% of women in target community involved in income generating activities / Livelihoods / Gender, climate change adaptation
Number of activities at the union, upazilla and district levels that support income generation in the target community (e.g. food or cash for work for embankment repair) / Livelihoods and advocacy / Governance, environmental management
% of HHs that have started saving or investing to be enable them to withstand and recover from shocks and stresses / Livelihoods and DRR / Climate change adaptation
Can manage its natural assets. They recognise their value and have the ability to protect, maintain and enhance them. / CDMC involved actively managing embankment, as demonstrated through management of forestation, or road / DRR / Governance and conflict (sensitivity), environmental management
CDMC or sub-group involved in sustainably managing water resources, as evidenced through pond cleaning and rain water harvesting / WASH and DRR / Governance and conflict (sensitivity), environmental management

Livelihood and Market Assessment:

The assessment analyses food security and livelihoods in Barguna and Patuakhali districts of Barisal division, Bangladesh to identify interventions strengthening resilience in relation to household economies and hazards. Analysis concentrates on 26 communities already identified by the Bangladesh Red Crescent Society (BDRCS) and British Red Cross (BRC) for the three year Vulnerability to Resilience (V2R) programme in five upazila (sub-districts): Barguna Sadar, Amtoli (Taltoi), Galachipa, Pathoraghata, and Kalapara. The analysis aims to:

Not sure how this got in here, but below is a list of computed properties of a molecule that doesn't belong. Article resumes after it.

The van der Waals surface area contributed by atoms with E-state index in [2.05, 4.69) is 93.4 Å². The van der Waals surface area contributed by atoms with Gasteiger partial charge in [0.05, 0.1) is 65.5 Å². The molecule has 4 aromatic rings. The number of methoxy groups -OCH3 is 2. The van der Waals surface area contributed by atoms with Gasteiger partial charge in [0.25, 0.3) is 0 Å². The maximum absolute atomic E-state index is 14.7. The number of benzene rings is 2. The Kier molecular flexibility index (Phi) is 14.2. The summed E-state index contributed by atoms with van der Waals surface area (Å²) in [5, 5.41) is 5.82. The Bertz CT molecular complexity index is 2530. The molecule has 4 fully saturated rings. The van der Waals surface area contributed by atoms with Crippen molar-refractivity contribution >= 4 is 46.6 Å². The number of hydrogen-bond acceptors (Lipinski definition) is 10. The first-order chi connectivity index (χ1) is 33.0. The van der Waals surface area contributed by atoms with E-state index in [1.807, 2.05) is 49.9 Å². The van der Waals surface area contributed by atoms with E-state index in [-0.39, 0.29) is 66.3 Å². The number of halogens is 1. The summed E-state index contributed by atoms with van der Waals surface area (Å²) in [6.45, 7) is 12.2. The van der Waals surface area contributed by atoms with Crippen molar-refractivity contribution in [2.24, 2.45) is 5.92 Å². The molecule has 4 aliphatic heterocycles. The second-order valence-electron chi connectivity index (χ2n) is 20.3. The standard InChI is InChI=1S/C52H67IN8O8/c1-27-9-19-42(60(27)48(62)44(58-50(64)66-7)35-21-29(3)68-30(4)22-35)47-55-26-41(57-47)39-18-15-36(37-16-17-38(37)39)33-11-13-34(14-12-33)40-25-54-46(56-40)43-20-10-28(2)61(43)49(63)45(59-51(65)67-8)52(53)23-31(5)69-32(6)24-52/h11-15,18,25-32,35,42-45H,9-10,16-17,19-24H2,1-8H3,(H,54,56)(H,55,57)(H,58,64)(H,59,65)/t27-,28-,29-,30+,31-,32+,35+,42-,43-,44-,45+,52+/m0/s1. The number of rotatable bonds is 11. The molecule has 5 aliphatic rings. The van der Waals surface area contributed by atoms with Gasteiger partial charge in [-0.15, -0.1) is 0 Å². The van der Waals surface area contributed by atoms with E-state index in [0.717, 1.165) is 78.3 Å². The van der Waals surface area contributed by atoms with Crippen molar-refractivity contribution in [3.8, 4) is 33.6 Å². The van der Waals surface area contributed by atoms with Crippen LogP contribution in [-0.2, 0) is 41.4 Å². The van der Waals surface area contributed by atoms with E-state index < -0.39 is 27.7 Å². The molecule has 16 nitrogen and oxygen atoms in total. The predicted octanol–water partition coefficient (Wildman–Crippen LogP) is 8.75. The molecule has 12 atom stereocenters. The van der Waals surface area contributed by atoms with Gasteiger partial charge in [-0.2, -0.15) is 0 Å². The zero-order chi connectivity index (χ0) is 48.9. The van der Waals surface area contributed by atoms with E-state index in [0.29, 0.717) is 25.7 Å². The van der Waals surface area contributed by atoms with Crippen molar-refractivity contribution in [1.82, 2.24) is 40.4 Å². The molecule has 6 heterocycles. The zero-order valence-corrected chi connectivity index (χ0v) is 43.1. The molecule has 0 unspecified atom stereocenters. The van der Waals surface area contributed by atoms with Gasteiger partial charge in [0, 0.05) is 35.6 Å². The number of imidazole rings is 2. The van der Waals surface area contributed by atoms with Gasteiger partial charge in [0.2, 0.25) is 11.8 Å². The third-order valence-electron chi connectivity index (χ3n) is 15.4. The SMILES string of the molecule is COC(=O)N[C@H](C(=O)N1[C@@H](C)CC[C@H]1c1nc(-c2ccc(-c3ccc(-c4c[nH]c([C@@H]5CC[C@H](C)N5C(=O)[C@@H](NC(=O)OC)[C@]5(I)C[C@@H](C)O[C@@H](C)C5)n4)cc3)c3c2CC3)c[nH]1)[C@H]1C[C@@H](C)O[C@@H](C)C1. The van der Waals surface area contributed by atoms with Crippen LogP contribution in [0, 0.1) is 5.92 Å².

1. Map geographical variation in livelihoods between and within the two districts.
  2. Assess the adequacy of livelihood assets, seasonal strategies, and the nature of food insecurity of different wealth groups in the 26 communities already targeted for the programme representing any significant geographical variations in livelihoods.
  3. Understand local markets in relation to current livelihood strategies and opportunities to diversify them.
  4. Identify major hazards and their impact on livelihood strategies and assets, adequacy of coping strategies, and food security related outcomes for different groups.
  5. Identify support provided to livelihoods and food security by other government and non-government stakeholders.
  6. Recommend appropriate intervention options to support sustainable livelihoods and increase resilience to food insecurity in line with communities’ own priorities and feeding into programme planning.
  7. Advise on criteria for identifying target household/producer groups for support.
  8. Outline potential risks related to programming and how these might be mitigated in programme design and implementation.
  9. Refine existing indicators for assessing the impact of programme outputs and outcomes on household food security and livelihoods.
  10. Mainstream gender, migration, environment, and climate change into the analysis and programme design.


WASH assessment:


[1]The IFRC resilience approach aims to help build the capacity of vulnerable communities and individuals to better prepare for, mitigate, deal with, and recover from the effects of crises. However, life is ever changing, societies are often in flux and communities are dynamic, therefore community resilience should not be conceived of as a static thing or end point, but a set of capacities that we are continually seeking to strengthen.

[2] In terms of sustainability, it will be important to assess this indicator in a look back review following the cessation of the V2R programme.